General Jean-François Carteaux, 1751-1813

General Jean-François Carteaux (1751-1813) was a minor Revolutionary general best known for being Napoleon's commander at Toulon in 1793.

Carteaux served in the pre-Revolutionary French Army, joining the Dragoon Regiment of Thianges in 1759, but then left the service and became a painter. In the aftermath of the Revolution he rejoined the army and rose rapidly through the ranks. He suppressed some unrest in Marseilles, where he showed an unusual level of restraint for the period. He then became an aide to Lafayette in 1789. On 6 November 1789 he became a lieutenant in the 29th division of Gendarmerie and on 14 March 1793 he became Chief Adjutant General to the battalion.

In the summer of 1793 a revolt broke out in the south of France in response to the harsh Jacobin laws issued on 31 May and 2 June. Marseille and Avignon were soon in revolt, and the Député-en-Mission at Lyons reacted by appointing Colonel Carteaux to take command of 3,000 troops being concentrated at Valence. Napoleon offered his services to Carteaux and was accepted. The small Revolutionary army recaptured Avignon, and Marseilles fell to them on 25 August. It briefly looked as if the revolt was over, and Napoleon left the army to return to his post at Avignon, but two days later Toulon joined the revolt and invited the British and Spanish into the port.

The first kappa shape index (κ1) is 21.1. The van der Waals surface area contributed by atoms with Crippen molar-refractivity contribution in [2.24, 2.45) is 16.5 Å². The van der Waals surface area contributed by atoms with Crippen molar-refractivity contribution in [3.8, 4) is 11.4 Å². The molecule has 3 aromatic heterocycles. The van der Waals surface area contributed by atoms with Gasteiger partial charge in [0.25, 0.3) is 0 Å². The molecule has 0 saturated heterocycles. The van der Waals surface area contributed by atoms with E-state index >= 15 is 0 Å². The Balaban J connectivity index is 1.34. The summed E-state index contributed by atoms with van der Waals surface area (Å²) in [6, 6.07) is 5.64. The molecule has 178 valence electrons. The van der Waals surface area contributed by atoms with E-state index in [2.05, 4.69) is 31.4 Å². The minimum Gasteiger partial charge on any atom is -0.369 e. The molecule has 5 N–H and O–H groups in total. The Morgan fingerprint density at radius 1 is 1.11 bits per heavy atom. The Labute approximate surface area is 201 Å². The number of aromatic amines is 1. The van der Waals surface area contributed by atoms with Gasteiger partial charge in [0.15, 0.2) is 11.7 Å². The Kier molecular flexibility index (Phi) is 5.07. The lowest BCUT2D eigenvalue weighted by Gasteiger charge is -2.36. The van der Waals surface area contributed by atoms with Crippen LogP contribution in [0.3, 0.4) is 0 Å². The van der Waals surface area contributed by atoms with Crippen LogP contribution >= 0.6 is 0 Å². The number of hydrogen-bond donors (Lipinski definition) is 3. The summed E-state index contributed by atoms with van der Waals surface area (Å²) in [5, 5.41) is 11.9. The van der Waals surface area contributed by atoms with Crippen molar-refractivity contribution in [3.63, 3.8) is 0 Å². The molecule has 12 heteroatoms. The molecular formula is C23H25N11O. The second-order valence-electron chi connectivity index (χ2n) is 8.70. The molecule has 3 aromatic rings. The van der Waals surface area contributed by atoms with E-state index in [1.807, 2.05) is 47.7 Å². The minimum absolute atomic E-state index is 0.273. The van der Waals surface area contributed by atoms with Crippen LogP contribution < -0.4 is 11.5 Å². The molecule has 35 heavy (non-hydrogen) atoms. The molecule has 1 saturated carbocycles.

Carteaux was ordered to recapture the port. He was given 12,000 men, promoted to général de division and in early September began an advance towards Toulon from the west. His artillery commander was injured during this fighting, and a few days later Napoleon was appointed as his chief of artillery. He quickly demonstrated a greater understanding of the military art than his commander. Even Carteaux's wife sided with Napoleon, telling her husband to 'Let the young man alone, he knows more about it than you do for he never asks your advice'. Napoleon's key advice was to capture a headland that would allow the French guns to fire into the harbour and thus force the British to withdraw their fleet. Carteaux didn’t perform well during the siege, but he did give Napoleon enough leeway to allow him to make his name, and eventually to force the British and Spanish to evacuate the city.

Just before the capture of Toulon, Carteaux was replaced by General Dugommier, and transferred to the Army of Italy, then to the Army of the Alps. He was disgraced and imprisoned but was almost immediately released, and was given command on the Normandy coast in 1795.  He was given a number of posts by Napoleon, serving as administrator of the lottery until 1805 and administrator of Piombino in 1803-5. He retired in 1810.

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How to cite this article: Rickard, J (3 February 2016), General Jean-François Carteaux, 1751-1813 ,

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